The Mighty Odds begins with a class field trip to Philadelphia. The class piles into two busses - the sleek coach and the old, yellow short bus. Of course the popular kids maneuver it so that the oddballs end up on the short bus. However, when Cookie and her friend get caught sneaking away from the class, part of their punishment requires Cookie to ride on the short bus with the pudgy Nick, best friend to the loudly, embarrassingly quirky Jay (who has a massive crush on Cookie, referring to her as his "black orchid"), Farshad and Martina, the daughter of Russian immigrants, called "Martian" by her sister, unnoticed by everyone else. Much to his chagrin, Jay gets bumped from the bus by Mr. Friend, a slightly goofy sub who whips out a yo-yo to entertain the kids. This turns out to be a good thing when the bus crashes in the middle of a lightning storm on the way home, leaving Farshad, Cookie, Martina and Nick with strange powers. As the story unfolds, the four learn that Mr. Friend, the bus driver and Abe Zook, the Amish boy who comes to their rescue after the crash have also developed curious powers.
Just as the first book in the The Mighty Odds series is drawing to a close, the kids get their first clue as to what may have given them their "okayish powers," as Cookie thinks of them. Martina can change her eye color, Cookie can hear people's thoughts - but only when they are thinking about directions, Farshad has has super strength, but only in his thumbs and Nick can teleport, but only four inches to the left. Mr. Friend, the bus driver, Abe and even Abe's horse leave the crash with super-okayish powers also, but you'll just have to read this fantastic book to find out what they are!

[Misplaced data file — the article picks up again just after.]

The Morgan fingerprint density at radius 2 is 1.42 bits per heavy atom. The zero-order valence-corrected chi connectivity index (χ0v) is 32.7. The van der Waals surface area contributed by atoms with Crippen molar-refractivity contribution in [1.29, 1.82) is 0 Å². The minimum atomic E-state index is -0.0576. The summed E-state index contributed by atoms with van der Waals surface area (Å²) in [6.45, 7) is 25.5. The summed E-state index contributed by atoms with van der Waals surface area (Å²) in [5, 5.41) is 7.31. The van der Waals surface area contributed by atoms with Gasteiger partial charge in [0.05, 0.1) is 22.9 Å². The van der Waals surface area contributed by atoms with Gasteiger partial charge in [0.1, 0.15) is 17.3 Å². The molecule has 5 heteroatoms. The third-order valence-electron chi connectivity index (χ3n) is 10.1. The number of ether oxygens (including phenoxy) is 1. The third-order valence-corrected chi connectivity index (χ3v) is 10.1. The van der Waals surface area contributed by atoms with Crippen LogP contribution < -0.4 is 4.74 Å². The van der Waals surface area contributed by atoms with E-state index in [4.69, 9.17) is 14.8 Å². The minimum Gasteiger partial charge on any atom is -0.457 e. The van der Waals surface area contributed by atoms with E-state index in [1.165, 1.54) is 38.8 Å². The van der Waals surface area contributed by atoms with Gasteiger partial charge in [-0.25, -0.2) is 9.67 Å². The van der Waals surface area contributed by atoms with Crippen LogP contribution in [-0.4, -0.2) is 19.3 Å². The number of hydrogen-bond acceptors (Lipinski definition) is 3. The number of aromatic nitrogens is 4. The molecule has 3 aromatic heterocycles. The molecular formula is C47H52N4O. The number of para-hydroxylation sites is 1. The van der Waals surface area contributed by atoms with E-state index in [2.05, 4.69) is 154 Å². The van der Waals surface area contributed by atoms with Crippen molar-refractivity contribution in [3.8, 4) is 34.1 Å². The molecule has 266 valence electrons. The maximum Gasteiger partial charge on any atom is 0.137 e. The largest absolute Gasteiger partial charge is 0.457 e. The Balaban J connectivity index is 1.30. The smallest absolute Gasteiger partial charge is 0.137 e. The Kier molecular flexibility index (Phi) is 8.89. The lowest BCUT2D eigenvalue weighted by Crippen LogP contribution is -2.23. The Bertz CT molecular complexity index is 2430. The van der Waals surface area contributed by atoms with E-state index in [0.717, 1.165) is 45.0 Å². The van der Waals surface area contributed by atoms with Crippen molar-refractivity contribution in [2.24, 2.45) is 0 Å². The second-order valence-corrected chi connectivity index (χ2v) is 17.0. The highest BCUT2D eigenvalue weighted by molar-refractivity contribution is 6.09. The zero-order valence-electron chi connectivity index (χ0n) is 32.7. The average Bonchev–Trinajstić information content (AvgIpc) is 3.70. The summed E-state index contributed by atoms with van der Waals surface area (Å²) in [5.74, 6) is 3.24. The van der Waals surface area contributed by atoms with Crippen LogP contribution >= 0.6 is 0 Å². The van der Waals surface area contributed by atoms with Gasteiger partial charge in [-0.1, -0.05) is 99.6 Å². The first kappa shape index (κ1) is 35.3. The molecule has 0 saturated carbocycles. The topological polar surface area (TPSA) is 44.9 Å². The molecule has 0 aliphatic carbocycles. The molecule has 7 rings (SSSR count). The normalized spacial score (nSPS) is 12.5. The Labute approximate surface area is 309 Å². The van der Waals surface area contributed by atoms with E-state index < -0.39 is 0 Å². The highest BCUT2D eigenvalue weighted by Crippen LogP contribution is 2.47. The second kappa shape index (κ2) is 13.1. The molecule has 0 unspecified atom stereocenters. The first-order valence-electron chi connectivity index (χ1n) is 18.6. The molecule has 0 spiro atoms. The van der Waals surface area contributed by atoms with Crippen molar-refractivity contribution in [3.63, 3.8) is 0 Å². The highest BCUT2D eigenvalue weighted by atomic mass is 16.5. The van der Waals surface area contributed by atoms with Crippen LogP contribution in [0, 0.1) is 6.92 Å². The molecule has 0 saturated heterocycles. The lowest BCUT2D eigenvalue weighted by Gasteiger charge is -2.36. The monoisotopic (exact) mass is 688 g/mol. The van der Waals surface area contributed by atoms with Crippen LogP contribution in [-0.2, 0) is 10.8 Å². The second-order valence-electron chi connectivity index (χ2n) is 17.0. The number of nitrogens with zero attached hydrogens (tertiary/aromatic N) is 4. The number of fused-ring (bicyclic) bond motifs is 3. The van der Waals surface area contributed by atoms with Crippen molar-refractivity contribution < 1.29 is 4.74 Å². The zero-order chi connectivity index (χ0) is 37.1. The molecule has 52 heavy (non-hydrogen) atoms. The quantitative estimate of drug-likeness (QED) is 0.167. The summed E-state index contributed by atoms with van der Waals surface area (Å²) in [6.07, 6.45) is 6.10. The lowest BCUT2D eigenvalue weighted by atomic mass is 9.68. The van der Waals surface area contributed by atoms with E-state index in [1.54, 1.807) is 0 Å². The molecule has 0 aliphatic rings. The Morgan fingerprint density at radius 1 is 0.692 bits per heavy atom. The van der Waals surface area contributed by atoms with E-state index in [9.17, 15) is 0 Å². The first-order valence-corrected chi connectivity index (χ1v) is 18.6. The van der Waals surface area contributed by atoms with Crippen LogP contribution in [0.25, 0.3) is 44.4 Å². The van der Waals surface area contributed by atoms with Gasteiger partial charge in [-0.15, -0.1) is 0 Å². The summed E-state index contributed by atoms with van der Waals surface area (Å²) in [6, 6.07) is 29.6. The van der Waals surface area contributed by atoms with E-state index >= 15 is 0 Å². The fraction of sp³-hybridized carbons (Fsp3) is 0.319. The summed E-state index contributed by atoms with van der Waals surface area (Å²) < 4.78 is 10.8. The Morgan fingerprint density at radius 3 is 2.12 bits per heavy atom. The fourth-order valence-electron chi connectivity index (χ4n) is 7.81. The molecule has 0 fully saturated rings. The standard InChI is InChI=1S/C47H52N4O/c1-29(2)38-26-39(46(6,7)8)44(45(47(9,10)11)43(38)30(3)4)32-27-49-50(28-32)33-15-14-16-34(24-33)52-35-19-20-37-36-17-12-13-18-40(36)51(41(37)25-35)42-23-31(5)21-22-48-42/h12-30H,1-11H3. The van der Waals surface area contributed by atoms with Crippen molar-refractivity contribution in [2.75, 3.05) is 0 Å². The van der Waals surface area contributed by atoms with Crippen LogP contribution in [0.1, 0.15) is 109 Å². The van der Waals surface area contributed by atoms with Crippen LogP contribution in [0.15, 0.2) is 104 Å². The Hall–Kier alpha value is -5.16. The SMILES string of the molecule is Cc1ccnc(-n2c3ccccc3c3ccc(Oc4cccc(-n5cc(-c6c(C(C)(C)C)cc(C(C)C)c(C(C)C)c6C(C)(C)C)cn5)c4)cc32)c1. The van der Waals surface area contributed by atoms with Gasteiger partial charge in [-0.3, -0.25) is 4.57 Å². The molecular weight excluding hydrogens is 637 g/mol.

Source: Review Copy
In 2010, Raina Telgemeier was my introduction to graphic novels. As a bookseller, I was aware of the section with graphic novels for adults and, for the most part they seemed like bleak, dark stories filled with superheroes. Upon seeing Telgemeier's book on the shelf in the kid's section, I was drawn to the mint green cover with the bright yellow, braces filled smiley face of Smile. While I was a bit suspicious, thinking this might be a more superficial story about the awkwardness of braces, I was hooked immediately when I read the first few pages, learning real, autobiographical story behind the braces. Since that day, I have eagerly awaited, read and reviewed all of Telgemeier's books (except Sisters, for some reason) and you can read those reviews here. When I became an elementary school librarian two years ago, one of my first missions was to create a graphic novel section. The shelves currently hold (when they are not checked out, which they always are) ten copies of Smile and Sisters, three copies of Drama and four sets of the four The Babysitter's Club graphic novels, including one set in the newly colored editions. And, once I get my book budget for the year, there will be five library bound copies of Ghosts sitting beside the three paperback copies I bought out of pocket.
Raina Telgemeier has a gift for creating immediately accessible characters who are as colorful and full of life as her vivid illustrations. She also is exceptionally talented at presenting families that, while they have their struggles and conflicts, are connected, supportive, loving and thoughtful. With Ghosts, Telgemeier adds a new layer to her storytelling in the character of Maya, younger sister of main Catrina, who suffers from the degenerative condition, cystic fibrosis. Maya's illness is what causes the family to move from Southern California to the small seaside town in Northern California, Bahía de la Luna. As a native Californian, I love that Telgemeier sets some of her stories here and was so excited to learn that the town of Half Moon Bay was the inspiration for the setting of Ghosts. I also got a kick out of her version of In & Out Burger, a chain restaurant that is only in Southern California.